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Early in the Sixteenth Century a new subject was introduced into Western European paint­ing in Venice — the pastorale, now defined as "suggestive of idyllic rural life" but then quite often leaning toward an idyllic eroticized life. One of this new genre's earliest and surely most beautiful manifestations is Titian's Pastoral Concert (ca. 1510) in which two full-bodied standing nudes, one pouring water into a fountain, the other playing a flute, are joined with two seated and clothed male courtiers, one playing a lute - in a fertile rural landscape with a shepherd and sheep in the background. The architectural framework that had most often embraced Virgin and Child in Florentine painting now gave way, in Venice, to landscape. In one of Titian's renderings of this subject, the Virgin is seen in a verdant landscape, as she gently holds down a white rabbit with her left hand, while reaching out to the Christ Child with her right. A shepherd rests nearby with his sheep, and golden dusk gently subdues the sky. Two centuries later, the pastorale reached its apogee in the hands of Watteau (1684 - 1721) with his many paintings of figures in glistening garb, now in amorous pursuits now embarking on idyllic voyages - always enveloped in an evanescent froth of landscape - nowhere more fabulously than in The Embarkation for Cythera [1718 or 1719). Watteau's misty intimacies began to dissolve into coy rococo cosmetics under the brush of first Boucher (1703 - 1770) then Fraganard (1780 - 1850). Concurrently with the subject of the pastorale, from the early Six­teenth century onward, landscape frequently began to overwhelm the tiny figures of the nar­rative and pure landscape often spread across the entire painted plane.

 

The painting so often cited as the harbinger of modernism, Manet's dejeuner sur l'herbe (1862 - 63) seems to look back to Titian's Pas­toral Concert, now with just one nude seated in the foreground together with two fully clothed men. However, unlike Titian's nudes, this nude looks directly out at the viewer with a kind of brazen nonchalance that shocked many a passerby. Perhaps as shocking was the nonchalance of Manet's brushstrokes and his brazen disdain of finish, especially apparent in the visible tracks of process left bare in the background. Manet had undressed painting. A decade later, so too would Cezanne's shifting blocks of strokes and Monet's ever more abstract liquification of the landscape. And on into the Twentieth century with Matisse's play­fully amorous and lush Joie de Vivre (1905) harboring, in the background, the circle of danc­ers that would evolve so astoundingly into the first version of Dance in 1909, and Picasso's ferocious nudes extracted from El Greco, the angular expressiveness of many an African mask, and a local bordello in Barcelona, bru­tally crowded into Les Demoiselles D'Avignon (1907) to de Kooning's urban bitch goddesses rising out of storms of paint in his Paintings on the Theme of the Woman (1950-53) to be followed a decade later by the squishy nymphs frolicking in luminous eruptions of landscape allusions before dissolving completely into abstraction in the 1970s.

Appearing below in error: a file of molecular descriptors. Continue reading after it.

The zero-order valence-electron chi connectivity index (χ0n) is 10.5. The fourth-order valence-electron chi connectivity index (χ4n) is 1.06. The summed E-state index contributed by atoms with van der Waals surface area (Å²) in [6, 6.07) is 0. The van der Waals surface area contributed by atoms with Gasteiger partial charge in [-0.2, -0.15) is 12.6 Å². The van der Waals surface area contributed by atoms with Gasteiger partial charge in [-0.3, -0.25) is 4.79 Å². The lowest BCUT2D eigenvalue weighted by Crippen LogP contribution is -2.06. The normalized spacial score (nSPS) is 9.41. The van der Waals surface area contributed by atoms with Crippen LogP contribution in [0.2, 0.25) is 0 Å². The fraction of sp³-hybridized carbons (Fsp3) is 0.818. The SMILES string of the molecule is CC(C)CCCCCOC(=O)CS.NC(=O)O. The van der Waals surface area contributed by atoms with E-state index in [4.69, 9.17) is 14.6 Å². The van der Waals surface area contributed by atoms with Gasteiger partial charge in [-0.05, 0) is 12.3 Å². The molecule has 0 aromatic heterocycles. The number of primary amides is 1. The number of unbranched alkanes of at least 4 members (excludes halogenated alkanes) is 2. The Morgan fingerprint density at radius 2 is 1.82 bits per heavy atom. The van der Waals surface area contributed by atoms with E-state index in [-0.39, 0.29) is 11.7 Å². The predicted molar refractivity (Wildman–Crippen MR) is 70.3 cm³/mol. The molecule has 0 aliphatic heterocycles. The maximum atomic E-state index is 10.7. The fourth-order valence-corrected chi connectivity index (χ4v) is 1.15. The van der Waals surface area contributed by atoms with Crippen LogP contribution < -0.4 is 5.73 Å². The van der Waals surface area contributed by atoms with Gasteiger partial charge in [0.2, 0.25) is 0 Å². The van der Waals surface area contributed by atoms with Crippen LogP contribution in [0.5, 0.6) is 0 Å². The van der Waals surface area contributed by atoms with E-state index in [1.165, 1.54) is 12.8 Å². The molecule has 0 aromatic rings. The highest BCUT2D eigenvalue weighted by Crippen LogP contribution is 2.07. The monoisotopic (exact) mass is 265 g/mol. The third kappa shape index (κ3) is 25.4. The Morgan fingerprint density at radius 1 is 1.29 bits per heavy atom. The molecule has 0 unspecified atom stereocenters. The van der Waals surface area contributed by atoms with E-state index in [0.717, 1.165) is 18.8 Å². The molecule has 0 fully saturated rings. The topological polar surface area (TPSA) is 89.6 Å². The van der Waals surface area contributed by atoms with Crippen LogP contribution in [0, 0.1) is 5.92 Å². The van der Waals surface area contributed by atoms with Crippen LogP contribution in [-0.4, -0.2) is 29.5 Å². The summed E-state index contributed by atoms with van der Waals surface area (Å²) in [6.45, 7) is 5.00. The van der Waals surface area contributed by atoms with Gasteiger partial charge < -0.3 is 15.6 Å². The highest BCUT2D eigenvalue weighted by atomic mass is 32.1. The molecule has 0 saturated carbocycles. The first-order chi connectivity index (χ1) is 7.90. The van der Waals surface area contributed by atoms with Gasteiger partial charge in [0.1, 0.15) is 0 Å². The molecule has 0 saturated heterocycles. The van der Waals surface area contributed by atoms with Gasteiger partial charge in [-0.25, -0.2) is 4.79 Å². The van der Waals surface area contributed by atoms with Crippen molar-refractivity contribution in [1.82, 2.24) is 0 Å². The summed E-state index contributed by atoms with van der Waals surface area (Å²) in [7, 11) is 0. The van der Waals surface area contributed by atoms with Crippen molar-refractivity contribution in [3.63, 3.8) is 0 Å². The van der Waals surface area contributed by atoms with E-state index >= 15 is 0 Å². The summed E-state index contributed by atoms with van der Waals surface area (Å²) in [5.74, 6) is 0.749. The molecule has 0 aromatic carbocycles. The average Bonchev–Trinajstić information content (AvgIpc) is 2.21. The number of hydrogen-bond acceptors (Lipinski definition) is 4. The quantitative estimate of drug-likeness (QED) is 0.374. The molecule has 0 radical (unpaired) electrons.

As modernism's options dwindled and artists began to re-explore previously banned alterna­tives, in the 1980's, the Pandora's box filled with illusion, metaphor, narrative, historic styles, a panoply of nudes and more was pried open. Post modernism the accumulation of these new freedoms was labeled, as so many of the referents that had influenced modern­ism's abstractions took on more mimetic form - flowerbeds might now arise out of Joan Mitchell's radiant abstract bursts of color titled Sunflowers; the rhythms of the ocean addressed with such lyric anxiety by Jackson Pollock might be more consciously regimented into recognizable sequences of waves, etc. Modernism would become but one of many possibilities for an artist. Landscape found fertile ground and pastorale could flourish. The ever-changing look of landscape-oriented art with or without participating figures becoming a pastorale gave rise to this exhibition. Not a grand survey but a small selection of works by seven artists who have impacted my mental landscape. Seven artists, each one's work occupying one of the seven available rooms of the exhibition space. 

 

In the late 1980s, Peter Cain (1959 - 1997) painted cars variously truncated and most of­ten stood on end and painted in searing fetish finish to become mysterious icons of mechani­zation. In the last year of his life, he turned to the landscape configuration best known to him - the gas station. His gas stations, with their emphasis on primary colors, severely geomet­ricized composition almost totally limited to vertical and horizontal elements, and absence of all human and automobile presence might have been designed by a tern of Mondrian and DeChirico. Meticulously painted under cool clear light, Mobil (1996), like the other gas station works, is sparingly studded with misty shadows, puddles on the ground, and lovingly painted occasional blurred rectangles on the windows that give witness to more human and natural idiosyncrasies. When I asked what artists he most admired, "Robert Ryman and Richard Estes," he responded without a mo­ment's hesitation. The gas station as land­scape invader and surrogate becomes a shrine awaiting its altarpiece.

 

Before he painted the gas stations, Cain briefly moved away from the automotive to create huge paintings of the outsized portrait head of his beloved partner Sean against a sandy ocean beach - as though making a billboard out of his love. A number of drawings reprised these portraits on a more intimate scale. At once public and intimate these overscaled portraits are pastorales for our time.

 

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